As we approach a summer predicted to be unusually dry, it will be interesting to see how lake water levels fluctuate. Changing water levels can be quite a challenge to the three pairs of nesting loons on our lakes. However, it may be some comfort to know that a management plan exists that allows for some adjustments to the base flow to 108 Lake.
Ducks Unlimited (DU) has an operating plan for monitoring this base flow to 108 Lake which is perhaps less well known than DU projects in other areas of the San Jose River watershed. Operations between Sucker Lake and 108 Lake are part of a DU project to manage the watercourse between Tubbs Lake and 108 Lake and are funded equally by DU, the RCA, the Greenbelt Commission, and The 108 Resort.
April through October the watercourse is inspected periodically and the screwgate adjusted according to need. For most of the year, the screwgate on Sucker Lake is closed and the stop logs in Express Meadow are in place except for a gap to provide a base flow to 108 Lake. The water stored in Express Meadow serves two purposes:
During April, May, and the first part of June the spring runoff is monitored to ensure a base flow. The monitoring also ensures that the water level of Express Meadow is stable and that the watercourse from Express Meadow to 108 Lake is free of obstructions. In early April, if the spillway on Sucker Lake is not flowing, the screwgate will be opened to provide the necessary flow. In late June, if the reservoir of water in Express Meadows is insufficient to provide a base flow to 108 Lake, the screwgate will be opened to increase the flow, but by the first week in August the screwgate is closed and the flow will be provided by the existing water in the system and by any remaining water in Express Meadow. In October, the screwgate is checked again to make sure it is closed for the winter.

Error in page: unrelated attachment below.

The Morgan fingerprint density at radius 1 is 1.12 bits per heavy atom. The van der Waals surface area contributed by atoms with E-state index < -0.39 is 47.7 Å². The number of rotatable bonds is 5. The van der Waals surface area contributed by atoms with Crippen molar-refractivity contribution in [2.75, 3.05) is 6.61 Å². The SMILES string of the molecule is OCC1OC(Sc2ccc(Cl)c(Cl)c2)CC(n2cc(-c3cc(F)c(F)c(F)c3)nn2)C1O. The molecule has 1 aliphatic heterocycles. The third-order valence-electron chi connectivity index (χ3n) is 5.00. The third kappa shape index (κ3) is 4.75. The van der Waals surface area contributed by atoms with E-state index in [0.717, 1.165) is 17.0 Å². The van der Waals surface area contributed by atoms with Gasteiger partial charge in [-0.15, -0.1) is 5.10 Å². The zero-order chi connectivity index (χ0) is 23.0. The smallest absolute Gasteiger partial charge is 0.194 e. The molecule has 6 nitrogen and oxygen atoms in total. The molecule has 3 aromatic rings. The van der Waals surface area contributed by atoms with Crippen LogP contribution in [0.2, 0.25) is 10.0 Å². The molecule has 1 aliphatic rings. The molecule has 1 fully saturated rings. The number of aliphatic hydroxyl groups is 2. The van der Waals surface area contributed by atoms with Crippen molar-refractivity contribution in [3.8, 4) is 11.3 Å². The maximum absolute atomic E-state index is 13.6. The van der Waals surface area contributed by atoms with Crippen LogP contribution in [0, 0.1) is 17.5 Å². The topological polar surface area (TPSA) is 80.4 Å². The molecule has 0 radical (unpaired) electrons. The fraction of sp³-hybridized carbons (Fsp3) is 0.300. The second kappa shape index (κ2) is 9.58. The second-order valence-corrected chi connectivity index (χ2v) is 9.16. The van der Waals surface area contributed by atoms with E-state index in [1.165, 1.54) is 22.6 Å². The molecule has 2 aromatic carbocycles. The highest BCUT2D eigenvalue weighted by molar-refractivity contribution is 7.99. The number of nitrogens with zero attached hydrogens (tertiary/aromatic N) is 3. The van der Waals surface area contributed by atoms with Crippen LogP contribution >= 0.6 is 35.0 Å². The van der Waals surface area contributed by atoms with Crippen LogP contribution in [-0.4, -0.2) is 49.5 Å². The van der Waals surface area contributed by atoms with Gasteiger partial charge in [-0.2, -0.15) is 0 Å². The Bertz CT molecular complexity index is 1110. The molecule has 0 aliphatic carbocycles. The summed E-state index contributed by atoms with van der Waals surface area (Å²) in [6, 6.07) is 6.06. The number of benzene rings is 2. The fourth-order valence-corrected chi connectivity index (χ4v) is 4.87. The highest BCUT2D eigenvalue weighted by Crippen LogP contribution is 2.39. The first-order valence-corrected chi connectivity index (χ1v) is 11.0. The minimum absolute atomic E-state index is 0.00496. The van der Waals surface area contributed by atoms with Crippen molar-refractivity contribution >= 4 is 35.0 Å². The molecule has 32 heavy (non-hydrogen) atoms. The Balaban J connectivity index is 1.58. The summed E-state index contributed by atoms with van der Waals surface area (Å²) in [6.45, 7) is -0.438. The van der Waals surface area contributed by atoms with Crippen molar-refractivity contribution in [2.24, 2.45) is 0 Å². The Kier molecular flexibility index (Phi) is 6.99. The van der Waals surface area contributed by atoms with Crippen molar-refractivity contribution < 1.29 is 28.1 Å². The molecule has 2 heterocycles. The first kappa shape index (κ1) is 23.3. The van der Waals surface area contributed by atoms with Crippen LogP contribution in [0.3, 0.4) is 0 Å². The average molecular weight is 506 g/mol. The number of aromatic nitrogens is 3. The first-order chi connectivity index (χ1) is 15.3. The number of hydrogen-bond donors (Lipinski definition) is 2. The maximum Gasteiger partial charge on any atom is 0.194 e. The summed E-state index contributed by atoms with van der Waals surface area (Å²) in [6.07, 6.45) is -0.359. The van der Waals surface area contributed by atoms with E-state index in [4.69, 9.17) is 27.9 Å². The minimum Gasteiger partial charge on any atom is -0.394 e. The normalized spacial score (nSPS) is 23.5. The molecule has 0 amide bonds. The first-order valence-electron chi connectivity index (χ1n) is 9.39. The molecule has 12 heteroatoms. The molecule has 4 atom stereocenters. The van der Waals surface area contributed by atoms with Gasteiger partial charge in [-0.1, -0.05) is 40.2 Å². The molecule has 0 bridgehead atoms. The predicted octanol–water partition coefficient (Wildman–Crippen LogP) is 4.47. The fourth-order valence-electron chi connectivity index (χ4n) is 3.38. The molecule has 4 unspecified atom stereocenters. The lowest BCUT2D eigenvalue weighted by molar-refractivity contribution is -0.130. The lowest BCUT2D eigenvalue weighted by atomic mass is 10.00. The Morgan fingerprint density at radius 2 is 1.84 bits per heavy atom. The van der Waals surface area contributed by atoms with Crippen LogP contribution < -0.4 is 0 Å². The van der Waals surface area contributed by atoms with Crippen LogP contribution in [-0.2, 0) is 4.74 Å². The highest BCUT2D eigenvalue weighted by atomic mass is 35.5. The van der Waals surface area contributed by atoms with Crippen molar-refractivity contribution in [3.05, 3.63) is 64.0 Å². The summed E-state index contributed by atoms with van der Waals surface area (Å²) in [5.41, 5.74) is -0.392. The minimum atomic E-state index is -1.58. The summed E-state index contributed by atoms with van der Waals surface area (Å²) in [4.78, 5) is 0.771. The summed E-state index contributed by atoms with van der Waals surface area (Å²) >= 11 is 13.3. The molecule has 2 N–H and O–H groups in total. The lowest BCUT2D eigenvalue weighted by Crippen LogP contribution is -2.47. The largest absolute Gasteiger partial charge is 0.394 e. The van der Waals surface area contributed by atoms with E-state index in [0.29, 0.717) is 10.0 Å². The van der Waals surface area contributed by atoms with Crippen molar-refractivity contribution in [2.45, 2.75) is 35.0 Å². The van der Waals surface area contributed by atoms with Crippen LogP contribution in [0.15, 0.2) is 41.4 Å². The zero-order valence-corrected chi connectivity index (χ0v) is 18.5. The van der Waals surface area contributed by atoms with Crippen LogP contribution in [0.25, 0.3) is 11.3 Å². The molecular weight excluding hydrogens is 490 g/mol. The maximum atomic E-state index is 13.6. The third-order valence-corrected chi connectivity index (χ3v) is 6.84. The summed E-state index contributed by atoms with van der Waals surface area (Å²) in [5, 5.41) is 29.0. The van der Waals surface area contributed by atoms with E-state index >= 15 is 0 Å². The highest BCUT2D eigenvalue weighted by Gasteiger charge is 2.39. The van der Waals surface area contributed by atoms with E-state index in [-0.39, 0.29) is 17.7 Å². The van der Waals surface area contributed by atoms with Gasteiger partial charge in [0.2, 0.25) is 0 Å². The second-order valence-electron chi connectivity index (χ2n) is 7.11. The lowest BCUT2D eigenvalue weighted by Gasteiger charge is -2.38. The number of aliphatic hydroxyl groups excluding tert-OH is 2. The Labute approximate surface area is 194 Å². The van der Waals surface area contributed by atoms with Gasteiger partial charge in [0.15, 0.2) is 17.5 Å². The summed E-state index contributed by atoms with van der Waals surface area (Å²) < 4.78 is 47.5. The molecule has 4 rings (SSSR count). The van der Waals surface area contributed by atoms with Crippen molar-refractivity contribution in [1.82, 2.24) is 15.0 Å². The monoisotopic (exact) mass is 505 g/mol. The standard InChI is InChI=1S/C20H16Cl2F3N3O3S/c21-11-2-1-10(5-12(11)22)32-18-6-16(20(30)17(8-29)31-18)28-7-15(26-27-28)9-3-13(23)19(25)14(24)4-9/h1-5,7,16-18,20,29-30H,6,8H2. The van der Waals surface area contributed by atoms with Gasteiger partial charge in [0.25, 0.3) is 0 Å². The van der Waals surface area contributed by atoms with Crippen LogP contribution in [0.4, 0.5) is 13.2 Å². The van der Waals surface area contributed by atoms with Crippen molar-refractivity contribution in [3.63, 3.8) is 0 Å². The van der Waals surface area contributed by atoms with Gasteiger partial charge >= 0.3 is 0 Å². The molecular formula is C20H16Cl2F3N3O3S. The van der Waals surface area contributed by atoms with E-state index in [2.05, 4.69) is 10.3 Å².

The existing water license on 108 Lake mentioned earlier is held by Cariboo Resorts Ltd., for the purpose of watering, and dates back to 1969. The annual allowable draw down on the lake is 400 acre feet (one acre foot is equal to 271,472 imperial gallons). That converts to approximately 108 million imperial gallons or 490,000 cubic metres. (Water license information is available on the web at Land and Water British Columbia Inc.) According to a 1971 survey, the volume of 108 Lake is 7,106 acre feet.
A newspaper advertisement for "weed 'n feed" reminded me that indeed, spring is here; time to head for the golf course, get our hands dirty in the garden, and sharpen the mower blades. Do we also need to feed our lawns and what does that have to do with lakes? Questions worth considering.
Lakes surrounded by residential communities are at risk due to excessive nutrient input from homes and one of the sources of nutrients is improper use of lawn fertilizers. Fertilizers used on neighbourhood lawns can end up in our lakes where they nourish undesirable aquatic plant growth and upset the delicate ecological processes in the lake. Pesticides present in many "weed and feed" products contaminate our ground water and are toxic in the lake environment.
Some residents choose to have a casual looking lawn: grass that is mowed but otherwise left in its natural state. Others prefer a more manicured cultivated look. If you enjoy a well manicured lawn and believe you have limited choices about how that might be achieved, check out the web sites listed below. You'll be surprised to know there is information out there to help us have the lawn we want in the gentlest way possible.
108 Lake - Photo by JN Web Design